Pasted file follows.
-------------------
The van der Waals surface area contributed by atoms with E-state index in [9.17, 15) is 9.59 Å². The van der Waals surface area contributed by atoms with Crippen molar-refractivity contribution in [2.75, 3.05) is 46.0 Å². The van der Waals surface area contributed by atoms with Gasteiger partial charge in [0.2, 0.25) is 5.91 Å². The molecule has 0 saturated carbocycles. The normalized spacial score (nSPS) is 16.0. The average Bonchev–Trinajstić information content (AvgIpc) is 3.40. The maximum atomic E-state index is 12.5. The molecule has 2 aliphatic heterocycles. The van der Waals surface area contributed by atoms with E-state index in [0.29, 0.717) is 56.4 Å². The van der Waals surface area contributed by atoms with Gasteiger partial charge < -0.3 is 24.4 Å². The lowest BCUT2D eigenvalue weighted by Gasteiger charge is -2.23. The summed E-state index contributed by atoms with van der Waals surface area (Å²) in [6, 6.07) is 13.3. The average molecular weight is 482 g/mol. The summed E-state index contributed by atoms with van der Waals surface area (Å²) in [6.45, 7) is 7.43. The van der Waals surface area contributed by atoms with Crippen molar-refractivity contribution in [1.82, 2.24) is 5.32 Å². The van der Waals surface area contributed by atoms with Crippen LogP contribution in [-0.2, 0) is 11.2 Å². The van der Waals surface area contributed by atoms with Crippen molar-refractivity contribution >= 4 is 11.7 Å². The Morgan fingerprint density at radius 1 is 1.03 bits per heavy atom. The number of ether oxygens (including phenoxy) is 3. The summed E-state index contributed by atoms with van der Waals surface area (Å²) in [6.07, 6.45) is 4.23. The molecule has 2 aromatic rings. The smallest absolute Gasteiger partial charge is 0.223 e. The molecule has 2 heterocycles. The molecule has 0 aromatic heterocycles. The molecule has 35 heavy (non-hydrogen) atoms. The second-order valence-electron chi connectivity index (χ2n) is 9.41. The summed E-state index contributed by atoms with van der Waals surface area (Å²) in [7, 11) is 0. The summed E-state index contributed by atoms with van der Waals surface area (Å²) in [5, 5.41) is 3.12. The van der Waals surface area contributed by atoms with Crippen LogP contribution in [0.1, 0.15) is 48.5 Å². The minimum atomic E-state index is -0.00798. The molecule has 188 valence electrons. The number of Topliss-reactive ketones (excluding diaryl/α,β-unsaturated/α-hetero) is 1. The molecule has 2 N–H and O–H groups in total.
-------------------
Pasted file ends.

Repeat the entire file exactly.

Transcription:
The van der Waals surface area contributed by atoms with E-state index in [9.17, 15) is 9.59 Å². The van der Waals surface area contributed by atoms with Crippen molar-refractivity contribution in [2.75, 3.05) is 46.0 Å². The van der Waals surface area contributed by atoms with Gasteiger partial charge in [0.2, 0.25) is 5.91 Å². The molecule has 0 saturated carbocycles. The normalized spacial score (nSPS) is 16.0. The average Bonchev–Trinajstić information content (AvgIpc) is 3.40. The maximum atomic E-state index is 12.5. The molecule has 2 aliphatic heterocycles. The van der Waals surface area contributed by atoms with E-state index in [0.29, 0.717) is 56.4 Å². The van der Waals surface area contributed by atoms with Gasteiger partial charge < -0.3 is 24.4 Å². The lowest BCUT2D eigenvalue weighted by Gasteiger charge is -2.23. The summed E-state index contributed by atoms with van der Waals surface area (Å²) in [6, 6.07) is 13.3. The average molecular weight is 482 g/mol. The summed E-state index contributed by atoms with van der Waals surface area (Å²) in [6.45, 7) is 7.43. The van der Waals surface area contributed by atoms with Crippen molar-refractivity contribution in [1.82, 2.24) is 5.32 Å². The van der Waals surface area contributed by atoms with Crippen LogP contribution in [-0.2, 0) is 11.2 Å². The van der Waals surface area contributed by atoms with Crippen molar-refractivity contribution >= 4 is 11.7 Å². The Morgan fingerprint density at radius 1 is 1.03 bits per heavy atom. The number of ether oxygens (including phenoxy) is 3. The summed E-state index contributed by atoms with van der Waals surface area (Å²) in [6.07, 6.45) is 4.23. The molecule has 2 aromatic rings. The smallest absolute Gasteiger partial charge is 0.223 e. The molecule has 2 heterocycles. The molecule has 0 aromatic heterocycles. The molecule has 35 heavy (non-hydrogen) atoms. The second-order valence-electron chi connectivity index (χ2n) is 9.41. The summed E-state index contributed by atoms with van der Waals surface area (Å²) in [7, 11) is 0. The summed E-state index contributed by atoms with van der Waals surface area (Å²) in [5, 5.41) is 3.12. The van der Waals surface area contributed by atoms with Crippen LogP contribution in [0.1, 0.15) is 48.5 Å². The minimum atomic E-state index is -0.00798. The molecule has 188 valence electrons. The number of Topliss-reactive ketones (excluding diaryl/α,β-unsaturated/α-hetero) is 1. The molecule has 2 N–H and O–H groups in total.